“. . . but they first gave themselves to the Lord and to us by the will of God . . .” — 2 Corinthians 8:5
People, including myself, give out of our abundance; we give spare money, spare clothes, spare time, we volunteer our talent and skills, we donate our spare food. We give these willingly. But when giving cramps our lifestyle, we step back and let go, finding a hundred reasons. That is because we are relying on ourselves and only give our ‘spare’.
But 2 Corinthians points out that the ‘poor’ church of Macedonia gave out of their ‘deep poverty.’ Sounds crazy and illogical, doesn’t it? But more radical is how the apostle Paul explains the Macedonians’ liberal generosity: “they first gave themselves to God.”
The believers in Macedonia ‘gave themselves to God’, surrendering their life, their rights, their freedom, in submission to the Lord Christ. In claiming Jesus Christ as Lord of their lives (personal life, work life and public life), they experienced God’s overwhelming love and grace, overflowing joy and mercy, immeasurable peace, everlasting power and eternal faithfulness. That is always how it is with the Lord — He is never fair: we give our finite sinful, scarred and broken lives and He in return gives us His everlasting holy life, His name that is above all names, His right to the Father and His unshakeable love. We could never out give God.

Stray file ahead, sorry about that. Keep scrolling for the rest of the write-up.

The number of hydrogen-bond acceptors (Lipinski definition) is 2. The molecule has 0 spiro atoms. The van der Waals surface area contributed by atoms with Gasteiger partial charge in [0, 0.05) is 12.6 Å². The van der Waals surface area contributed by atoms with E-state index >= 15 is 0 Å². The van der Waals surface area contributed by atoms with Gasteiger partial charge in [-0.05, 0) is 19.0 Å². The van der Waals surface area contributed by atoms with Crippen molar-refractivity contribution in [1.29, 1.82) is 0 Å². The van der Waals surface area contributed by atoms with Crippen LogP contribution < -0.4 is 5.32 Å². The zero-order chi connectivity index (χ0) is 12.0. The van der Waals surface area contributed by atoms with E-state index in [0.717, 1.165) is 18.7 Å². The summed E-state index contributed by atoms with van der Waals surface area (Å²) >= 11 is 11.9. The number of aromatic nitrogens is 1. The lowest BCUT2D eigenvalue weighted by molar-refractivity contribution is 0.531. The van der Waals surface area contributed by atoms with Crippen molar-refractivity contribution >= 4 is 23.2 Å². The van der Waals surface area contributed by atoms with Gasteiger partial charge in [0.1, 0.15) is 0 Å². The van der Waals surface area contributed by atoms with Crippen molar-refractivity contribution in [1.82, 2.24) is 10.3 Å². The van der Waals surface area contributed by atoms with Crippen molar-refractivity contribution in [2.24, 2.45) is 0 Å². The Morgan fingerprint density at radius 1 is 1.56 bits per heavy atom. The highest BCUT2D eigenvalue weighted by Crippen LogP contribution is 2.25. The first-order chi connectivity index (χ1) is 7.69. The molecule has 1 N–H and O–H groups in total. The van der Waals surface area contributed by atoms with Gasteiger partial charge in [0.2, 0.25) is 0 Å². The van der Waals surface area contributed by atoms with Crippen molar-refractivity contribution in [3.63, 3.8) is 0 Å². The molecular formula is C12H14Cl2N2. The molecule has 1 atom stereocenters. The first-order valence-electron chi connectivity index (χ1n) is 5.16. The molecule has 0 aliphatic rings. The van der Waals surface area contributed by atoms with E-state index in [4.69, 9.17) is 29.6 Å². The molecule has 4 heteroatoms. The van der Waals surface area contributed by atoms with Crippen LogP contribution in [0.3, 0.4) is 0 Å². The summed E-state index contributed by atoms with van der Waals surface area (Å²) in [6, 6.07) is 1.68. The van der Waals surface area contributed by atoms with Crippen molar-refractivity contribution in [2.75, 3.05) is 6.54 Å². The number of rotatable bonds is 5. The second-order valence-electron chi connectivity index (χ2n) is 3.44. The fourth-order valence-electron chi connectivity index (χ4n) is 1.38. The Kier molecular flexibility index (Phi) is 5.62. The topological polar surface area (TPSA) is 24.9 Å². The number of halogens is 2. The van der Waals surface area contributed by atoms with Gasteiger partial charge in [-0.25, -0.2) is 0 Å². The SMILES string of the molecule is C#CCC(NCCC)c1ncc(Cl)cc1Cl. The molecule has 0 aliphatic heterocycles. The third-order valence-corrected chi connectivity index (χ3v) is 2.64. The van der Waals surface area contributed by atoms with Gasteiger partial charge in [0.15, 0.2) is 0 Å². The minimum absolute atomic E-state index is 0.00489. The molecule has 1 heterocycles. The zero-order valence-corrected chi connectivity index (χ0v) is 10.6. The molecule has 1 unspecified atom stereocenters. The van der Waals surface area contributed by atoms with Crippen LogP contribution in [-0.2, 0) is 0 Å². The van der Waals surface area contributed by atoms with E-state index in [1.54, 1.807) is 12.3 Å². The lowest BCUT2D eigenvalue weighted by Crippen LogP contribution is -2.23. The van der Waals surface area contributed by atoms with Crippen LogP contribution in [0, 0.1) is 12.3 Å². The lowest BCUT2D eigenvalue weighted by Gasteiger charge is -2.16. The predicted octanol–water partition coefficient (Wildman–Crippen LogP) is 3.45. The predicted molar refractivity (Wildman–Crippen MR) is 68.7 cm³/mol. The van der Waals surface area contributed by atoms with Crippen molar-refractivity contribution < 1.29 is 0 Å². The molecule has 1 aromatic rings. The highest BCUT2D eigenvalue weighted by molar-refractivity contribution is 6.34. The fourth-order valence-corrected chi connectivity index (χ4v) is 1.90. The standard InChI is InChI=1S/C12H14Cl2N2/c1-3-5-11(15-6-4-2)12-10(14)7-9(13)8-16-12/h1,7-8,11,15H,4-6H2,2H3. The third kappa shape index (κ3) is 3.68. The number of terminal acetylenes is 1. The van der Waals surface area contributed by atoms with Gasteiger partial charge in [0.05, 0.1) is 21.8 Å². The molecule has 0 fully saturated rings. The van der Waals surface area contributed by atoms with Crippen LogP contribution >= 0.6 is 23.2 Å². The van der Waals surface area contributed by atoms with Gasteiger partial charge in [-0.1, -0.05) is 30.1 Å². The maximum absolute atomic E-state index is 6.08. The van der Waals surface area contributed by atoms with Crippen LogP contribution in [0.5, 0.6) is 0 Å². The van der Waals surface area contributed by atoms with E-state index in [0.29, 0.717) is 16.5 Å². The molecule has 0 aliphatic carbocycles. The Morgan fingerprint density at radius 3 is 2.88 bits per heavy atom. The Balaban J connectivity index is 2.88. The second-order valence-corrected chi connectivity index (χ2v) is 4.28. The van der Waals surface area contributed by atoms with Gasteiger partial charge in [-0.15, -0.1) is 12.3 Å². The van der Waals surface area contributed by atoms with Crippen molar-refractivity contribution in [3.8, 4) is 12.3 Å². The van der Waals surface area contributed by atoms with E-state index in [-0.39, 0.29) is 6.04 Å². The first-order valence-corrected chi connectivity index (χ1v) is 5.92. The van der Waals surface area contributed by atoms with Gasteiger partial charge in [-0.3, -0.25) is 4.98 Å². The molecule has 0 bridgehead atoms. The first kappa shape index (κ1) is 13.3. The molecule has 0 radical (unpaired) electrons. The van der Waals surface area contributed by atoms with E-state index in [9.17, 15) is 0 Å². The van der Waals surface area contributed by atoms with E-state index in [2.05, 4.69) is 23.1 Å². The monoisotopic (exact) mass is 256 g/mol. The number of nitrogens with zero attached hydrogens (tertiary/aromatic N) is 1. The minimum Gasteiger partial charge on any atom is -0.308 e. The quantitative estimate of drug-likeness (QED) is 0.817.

Paul does not mention if God blessed the givers financially. What he does mention is that they experienced ‘abundance of joy’. But in so doing, the financially-strapped believers in Macedonia had a change of perspective. They experienced first-hand what Paul also experienced as he said, ‘He is able to do far more abundantly beyond all that we ask or think, according to the power that works within us.’ The Macedonians learned the gift of giving: that the abundant joy found in God is far more valuable than the cost of giving.
So what is the cost of giving money, clothes, donation of food or volunteering talent and skill?
“Too much and the world besides” if coming from people who do not know the Lord Jesus.
“Too little, not enough” if coming from believers who have given themselves to God and have experienced His abundant, overflowing grace and mercy.